The planned flight of a Russian spaceship to replace the crew of the International Space Station could be delayed up to 10 days beyond the planned Oct. 9 launch, according to the Russian Federal Space Agency.
Russia's Itar-Tass news agency reports that engineers are working to resolve a safety issue with the Soyuz transport craft before the launch can proceed. An explosive bolt designed to fire during flight to initiate separation of modules went off by mistake during prefight tests.
It's not clear how long it will take to fix the problem.
"It takes a lot of work to reach it," Vladimir Syromyatnikov, an official with the Energia rocket and space corporation, told Itar-Tass.
The Russians apparently have not informed NASA of any delays, and NASA officials have not commented on the problem.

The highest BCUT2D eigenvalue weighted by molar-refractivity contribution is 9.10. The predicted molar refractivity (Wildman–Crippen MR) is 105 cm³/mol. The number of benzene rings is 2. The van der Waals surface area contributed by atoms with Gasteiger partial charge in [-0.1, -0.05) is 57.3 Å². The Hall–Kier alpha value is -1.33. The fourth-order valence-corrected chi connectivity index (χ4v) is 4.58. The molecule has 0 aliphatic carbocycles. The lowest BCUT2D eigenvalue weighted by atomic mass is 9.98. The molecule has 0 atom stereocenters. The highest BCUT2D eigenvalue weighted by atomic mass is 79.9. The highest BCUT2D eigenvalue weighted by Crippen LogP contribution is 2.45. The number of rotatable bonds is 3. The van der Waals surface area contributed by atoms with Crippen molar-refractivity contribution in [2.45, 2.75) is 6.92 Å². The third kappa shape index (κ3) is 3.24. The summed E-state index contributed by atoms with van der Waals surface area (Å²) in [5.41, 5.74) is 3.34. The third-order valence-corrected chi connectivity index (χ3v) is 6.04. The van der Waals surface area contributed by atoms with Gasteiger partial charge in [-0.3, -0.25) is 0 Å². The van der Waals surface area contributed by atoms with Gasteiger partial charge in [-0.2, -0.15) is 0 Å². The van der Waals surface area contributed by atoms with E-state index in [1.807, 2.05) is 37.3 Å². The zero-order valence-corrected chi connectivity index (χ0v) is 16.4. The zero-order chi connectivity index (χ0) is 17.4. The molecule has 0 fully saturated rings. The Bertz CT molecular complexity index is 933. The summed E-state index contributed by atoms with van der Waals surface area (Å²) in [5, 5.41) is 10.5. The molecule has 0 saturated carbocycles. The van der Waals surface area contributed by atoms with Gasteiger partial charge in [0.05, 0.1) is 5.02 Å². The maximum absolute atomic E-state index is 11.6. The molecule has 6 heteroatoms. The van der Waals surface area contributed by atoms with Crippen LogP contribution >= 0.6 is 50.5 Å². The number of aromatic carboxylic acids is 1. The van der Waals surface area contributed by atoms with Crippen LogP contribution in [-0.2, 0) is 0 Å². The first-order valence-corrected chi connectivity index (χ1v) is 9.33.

The Soyuz, lifting off from Kazakhstan, is to take NASA astronaut Leroy Chiao and Russian cosmonaut Salizhan Sharipov to the orbiting outpost. Chiao will be commander of this Expedition 10, with Sharipov serving as flight engineer.
Since the loss of the Space Shuttle Columbia last year, the Soyuz craft has been the only way to swap out space station crews. Astronaut Mike Fincke and cosmonaut Gennady Padalka are near the end of their planned six-month stay aboard the station.